When I mentioned my plan to visit The Great American Saloon to a co-worker, he called it "a Ruby Tuesday's owned by local people."

I'm sure he meant well in his description, but I regarded it as a dubious endorsement. Let's just say I'm not a fan of box-shaped, so-called "neighborhood" bar and grill restaurants.

But as it turns out, the Applebee's and Friday's of the world could only dream of achieving the feel of this York Township locale nestled in a shopping center between Dallastown and Red Lion.

The place is part old timey saloon, part casual upscale dining, part hunter trophy case and antique collection.

The quirky d├ęcor possesses an authenticity the chains can't replicate, try as they might. First of all, I've never seen so much taxidermy outside of a national history museum. Everywhere you look, deer heads, stuffed ducks, geese, foxes and rabbits. And at this time of year, who can resist hanging glass ornaments on the antlers of an elk or putting a Santa hat on a coyote? General manager Athena Kearis said her father and his hunting buddies gave the decorative items to the restaurant.

"I guess their wives had enough of them," she joked.

I sat at the bar to beat the wait for a table, next to regulars enjoying a real neighborhood saloon. People talked sports, commiserated about the horrors of the work day and lamented their incomplete Christmas shopping. I found it sort of soothing to listen to the sounds of a restaurant with real local flavor.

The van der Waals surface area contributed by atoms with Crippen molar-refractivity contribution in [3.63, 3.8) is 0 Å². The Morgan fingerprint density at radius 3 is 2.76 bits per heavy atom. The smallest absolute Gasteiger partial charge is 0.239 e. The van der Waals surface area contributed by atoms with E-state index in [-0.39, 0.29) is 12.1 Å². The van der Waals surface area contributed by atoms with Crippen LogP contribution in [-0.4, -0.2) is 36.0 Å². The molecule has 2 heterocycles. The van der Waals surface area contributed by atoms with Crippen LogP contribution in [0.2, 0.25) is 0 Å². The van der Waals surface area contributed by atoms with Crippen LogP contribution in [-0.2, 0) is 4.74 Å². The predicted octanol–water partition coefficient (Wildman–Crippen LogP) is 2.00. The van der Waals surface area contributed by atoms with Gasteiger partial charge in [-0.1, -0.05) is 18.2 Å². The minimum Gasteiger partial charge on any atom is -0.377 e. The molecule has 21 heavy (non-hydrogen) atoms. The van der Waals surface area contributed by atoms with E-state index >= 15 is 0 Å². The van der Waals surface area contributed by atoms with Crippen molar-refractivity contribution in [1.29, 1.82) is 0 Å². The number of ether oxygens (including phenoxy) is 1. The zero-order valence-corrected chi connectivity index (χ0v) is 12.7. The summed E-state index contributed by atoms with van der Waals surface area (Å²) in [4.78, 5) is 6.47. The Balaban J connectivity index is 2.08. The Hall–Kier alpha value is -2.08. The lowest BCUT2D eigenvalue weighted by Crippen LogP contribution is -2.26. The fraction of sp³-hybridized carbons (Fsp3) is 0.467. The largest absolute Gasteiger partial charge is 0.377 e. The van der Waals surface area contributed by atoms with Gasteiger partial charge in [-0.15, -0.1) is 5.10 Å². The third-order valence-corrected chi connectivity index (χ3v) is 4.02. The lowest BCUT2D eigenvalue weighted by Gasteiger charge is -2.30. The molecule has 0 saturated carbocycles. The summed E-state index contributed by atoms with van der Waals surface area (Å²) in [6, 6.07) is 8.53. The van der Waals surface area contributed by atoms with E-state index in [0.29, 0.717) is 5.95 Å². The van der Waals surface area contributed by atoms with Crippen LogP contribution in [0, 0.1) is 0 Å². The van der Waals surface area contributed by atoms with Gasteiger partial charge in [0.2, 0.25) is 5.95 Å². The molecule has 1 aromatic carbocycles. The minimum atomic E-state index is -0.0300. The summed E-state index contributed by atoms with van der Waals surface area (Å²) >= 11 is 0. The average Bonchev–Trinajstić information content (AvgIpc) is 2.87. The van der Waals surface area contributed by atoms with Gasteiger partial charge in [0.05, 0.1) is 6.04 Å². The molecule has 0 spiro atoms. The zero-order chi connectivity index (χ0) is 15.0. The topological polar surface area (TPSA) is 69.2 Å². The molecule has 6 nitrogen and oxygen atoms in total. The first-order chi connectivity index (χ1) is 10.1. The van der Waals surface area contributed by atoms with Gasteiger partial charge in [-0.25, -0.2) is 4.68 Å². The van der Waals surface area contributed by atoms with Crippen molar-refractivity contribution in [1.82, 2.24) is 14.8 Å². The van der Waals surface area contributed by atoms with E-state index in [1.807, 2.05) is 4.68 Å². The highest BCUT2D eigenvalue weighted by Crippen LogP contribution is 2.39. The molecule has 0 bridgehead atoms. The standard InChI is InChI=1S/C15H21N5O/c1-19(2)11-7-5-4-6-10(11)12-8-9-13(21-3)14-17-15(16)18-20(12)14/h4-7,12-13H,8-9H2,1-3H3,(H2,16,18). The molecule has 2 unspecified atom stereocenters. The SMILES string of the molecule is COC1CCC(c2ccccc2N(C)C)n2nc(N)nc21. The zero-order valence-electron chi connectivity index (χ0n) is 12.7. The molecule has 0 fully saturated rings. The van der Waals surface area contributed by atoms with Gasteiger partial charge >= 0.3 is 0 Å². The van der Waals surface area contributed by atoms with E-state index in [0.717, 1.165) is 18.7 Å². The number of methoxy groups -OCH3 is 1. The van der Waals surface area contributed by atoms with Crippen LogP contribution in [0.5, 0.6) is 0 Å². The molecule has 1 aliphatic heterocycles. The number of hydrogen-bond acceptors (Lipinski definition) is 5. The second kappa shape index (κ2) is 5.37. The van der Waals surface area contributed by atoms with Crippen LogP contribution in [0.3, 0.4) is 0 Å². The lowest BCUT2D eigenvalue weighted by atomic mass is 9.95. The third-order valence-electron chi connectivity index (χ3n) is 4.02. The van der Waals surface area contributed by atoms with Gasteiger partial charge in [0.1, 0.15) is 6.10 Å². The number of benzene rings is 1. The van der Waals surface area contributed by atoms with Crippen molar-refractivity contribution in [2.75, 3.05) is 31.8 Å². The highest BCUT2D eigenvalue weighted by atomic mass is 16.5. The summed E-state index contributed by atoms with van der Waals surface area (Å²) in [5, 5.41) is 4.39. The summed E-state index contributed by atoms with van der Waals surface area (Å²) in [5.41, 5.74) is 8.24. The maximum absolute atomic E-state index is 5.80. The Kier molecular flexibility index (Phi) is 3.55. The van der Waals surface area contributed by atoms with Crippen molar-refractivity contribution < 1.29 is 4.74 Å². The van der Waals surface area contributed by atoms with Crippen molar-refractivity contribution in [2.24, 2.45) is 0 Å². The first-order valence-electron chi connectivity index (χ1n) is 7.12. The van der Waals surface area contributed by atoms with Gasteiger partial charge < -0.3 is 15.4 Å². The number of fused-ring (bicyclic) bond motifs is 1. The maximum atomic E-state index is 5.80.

And not surprisingly, I found the food to be superior to that of a chain restaurant.

I ordered a barbecue chicken sandwich with a side of house-made potato salad. The chicken was done perfectly, and the lettuce, tomato and onion tasted fresh, not like they were chopped yesterday. The honey-bourbon sauce, also house made, tasted more sweet than smoky. It all came on a hearty bun that held up well given the massive portion size. The piece of meat was so huge, it looked like it came from a small turkey.

Everything in the potato salad had the right crunch, indicating it's made daily.

If I return to The Great American Saloon, I suspect I'll try one of their many pasta dishes, such as penne rustica (a cheesy baked pasta with shrimp, chicken and prosciutto) or chicken Madeira (a chicken breast topped with a sweet mushroom-wine sauce).

I don't live near the restaurant, but if you do, stop by a few times and give it a try.

You'll find your real neighborhood bar and grill.

If you go

LOCATION: The Great American Saloon, 20 Dairyland Square in York Township

CUISINE: American

WADE'S PICK: grill chicken barbecue ($7.50)


HOURS: 4 to 10 p.m. Monday to Thursday; 4 to 11 p.m. Friday; 11 a.m. to 11 p.m. Saturday; 11 a.m. to 9 p.m. Sunday

PRICE RANGE: $6.95 to $26.95

ALCOHOL: full bar


ACCEPTS: Cash and major credit card


KID'S MENU: grilled cheese, spaghetti, hamburger, cheeseburger and chicken fingers.

DETAILS: 246-9548, For more Cheap Eats, click here.

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